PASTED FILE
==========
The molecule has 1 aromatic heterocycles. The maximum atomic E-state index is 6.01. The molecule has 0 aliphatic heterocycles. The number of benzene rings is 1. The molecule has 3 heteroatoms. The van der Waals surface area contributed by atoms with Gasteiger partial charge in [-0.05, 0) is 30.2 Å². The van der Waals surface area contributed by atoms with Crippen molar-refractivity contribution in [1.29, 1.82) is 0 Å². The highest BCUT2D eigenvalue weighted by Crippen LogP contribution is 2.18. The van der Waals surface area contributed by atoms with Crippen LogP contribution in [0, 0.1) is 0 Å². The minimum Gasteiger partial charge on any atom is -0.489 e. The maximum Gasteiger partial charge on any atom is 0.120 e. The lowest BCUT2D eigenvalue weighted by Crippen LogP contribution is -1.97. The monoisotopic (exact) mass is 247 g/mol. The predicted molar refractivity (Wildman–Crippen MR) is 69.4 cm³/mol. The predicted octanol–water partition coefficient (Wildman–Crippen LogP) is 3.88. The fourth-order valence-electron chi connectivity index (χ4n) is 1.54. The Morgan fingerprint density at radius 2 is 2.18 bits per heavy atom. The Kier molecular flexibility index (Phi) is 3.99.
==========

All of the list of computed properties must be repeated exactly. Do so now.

The molecule has 1 aromatic heterocycles. The maximum atomic E-state index is 6.01. The molecule has 0 aliphatic heterocycles. The number of benzene rings is 1. The molecule has 3 heteroatoms. The van der Waals surface area contributed by atoms with Gasteiger partial charge in [-0.05, 0) is 30.2 Å². The van der Waals surface area contributed by atoms with Crippen molar-refractivity contribution in [1.29, 1.82) is 0 Å². The highest BCUT2D eigenvalue weighted by Crippen LogP contribution is 2.18. The van der Waals surface area contributed by atoms with Crippen LogP contribution in [0, 0.1) is 0 Å². The minimum Gasteiger partial charge on any atom is -0.489 e. The maximum Gasteiger partial charge on any atom is 0.120 e. The lowest BCUT2D eigenvalue weighted by Crippen LogP contribution is -1.97. The monoisotopic (exact) mass is 247 g/mol. The predicted molar refractivity (Wildman–Crippen MR) is 69.4 cm³/mol. The predicted octanol–water partition coefficient (Wildman–Crippen LogP) is 3.88. The fourth-order valence-electron chi connectivity index (χ4n) is 1.54. The Morgan fingerprint density at radius 2 is 2.18 bits per heavy atom. The Kier molecular flexibility index (Phi) is 3.99.